Gypsy Violin

by Mary Ann Harbar


arr. Mary Ann Harbar

This classic Russian Gypsy song reminisces about the good times of youth in a nightclub where two guitarists serenaded the customers. One of the most widely recognized authentic Gypsy tunes, (not only is the improvisation Gypsy style, but the actual tune itself was composed by Gypsies), "Two Guitars" has been popularized internationally.

This typical violin arrangement uses a variety of signature Gypsy devices: contrast between slow and fast, articulated and legato, pizzicato and arco (bowed), and high and low; double stops, runs, slides, glissandi, grace notes, leaps and chromatics, and liberal use of leading tones.

It's basically in D harmonic minor (minor third, lowered sixth and raised 7th notes of the scale). The prevalent chord progression is: IV - I - V - I. You will find this in the theme (part A), as well as the subsequent parts from D onward. You can substitute Bb for D minor some of the time, as shown.

Take a minute for an overview the song's road map; at the bottom of both the second and third pages (after each E section) we return to the A section. Note that each occurrence of the A section has a different ending. You can photocopy the song and tape all three pages together so you can lay them flat and easily jump back and forth.

The song begins with a pizzicato arpeggiated theme outlining the chord progression, ending with a chromatic walk-up to the tonic. Keep a moderate and steady tempo throughout this section.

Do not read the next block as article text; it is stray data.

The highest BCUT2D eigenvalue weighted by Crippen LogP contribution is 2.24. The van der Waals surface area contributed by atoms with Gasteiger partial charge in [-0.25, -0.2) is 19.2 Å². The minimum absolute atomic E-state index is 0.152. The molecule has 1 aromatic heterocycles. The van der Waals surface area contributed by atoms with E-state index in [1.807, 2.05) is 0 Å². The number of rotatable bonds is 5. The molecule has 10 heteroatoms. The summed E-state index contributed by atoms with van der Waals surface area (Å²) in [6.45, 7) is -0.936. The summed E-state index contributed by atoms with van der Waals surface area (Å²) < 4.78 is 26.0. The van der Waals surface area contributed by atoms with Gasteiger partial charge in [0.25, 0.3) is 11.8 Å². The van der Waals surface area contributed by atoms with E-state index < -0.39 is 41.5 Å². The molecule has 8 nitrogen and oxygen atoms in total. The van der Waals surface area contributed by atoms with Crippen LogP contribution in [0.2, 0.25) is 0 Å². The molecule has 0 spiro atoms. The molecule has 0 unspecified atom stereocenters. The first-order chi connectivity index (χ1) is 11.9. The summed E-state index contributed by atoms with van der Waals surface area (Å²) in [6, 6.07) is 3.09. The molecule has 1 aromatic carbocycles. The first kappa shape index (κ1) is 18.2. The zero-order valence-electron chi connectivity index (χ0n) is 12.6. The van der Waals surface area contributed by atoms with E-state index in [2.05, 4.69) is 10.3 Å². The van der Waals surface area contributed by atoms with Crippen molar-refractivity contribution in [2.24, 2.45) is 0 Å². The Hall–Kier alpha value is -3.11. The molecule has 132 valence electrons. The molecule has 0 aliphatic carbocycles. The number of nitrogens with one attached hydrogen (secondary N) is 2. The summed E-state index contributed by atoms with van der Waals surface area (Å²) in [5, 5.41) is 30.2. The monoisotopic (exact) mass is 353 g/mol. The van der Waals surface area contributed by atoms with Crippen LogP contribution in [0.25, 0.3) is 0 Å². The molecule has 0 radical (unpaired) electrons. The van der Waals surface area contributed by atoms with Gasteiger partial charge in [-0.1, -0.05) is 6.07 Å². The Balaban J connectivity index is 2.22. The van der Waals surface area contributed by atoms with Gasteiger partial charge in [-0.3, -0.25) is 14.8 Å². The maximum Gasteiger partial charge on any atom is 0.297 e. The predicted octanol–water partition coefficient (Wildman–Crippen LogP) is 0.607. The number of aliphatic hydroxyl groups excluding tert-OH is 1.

The B section is entirely rubato, (flexible tempo), starting with a slide into a low A followed by a leap to the C# and A double stop. Come off the lower string on the first note of each line with a big bow arc flourish in the air (but don't do as I did once, and let it accidentally fly off into the audience!) If you have an accompanist, it helps to also make eye contact and rear back a bit to drop your head on this downbeat to signal the chord change.

Play the following up-bow eighth note pickup with a quick flick of the wrist and/or fingers at the frog. Play each occurrence of this as close to the frog as possible to ensure plenty of bow for the following 3-beat note (actually, we're not counting - I just had to fit the notes into the metered framework when transcribing!)

To play the passage Gypsy style, exaggerate the shortness of the eighth notes and the pickup runs by playing them as fast as you can with tiny bow strokes, and really s-t-r-e-t-c-h the long notes. (The resultant quick chromatic double stops are easily accessible by simply rocking your left hand back and forth.) Really conserve bow on the long notes. Here's a Gypsy secret that you can hear on recordings: on long notes, start your vibrato slow; then narrow its range, speeding it up, as the note develops.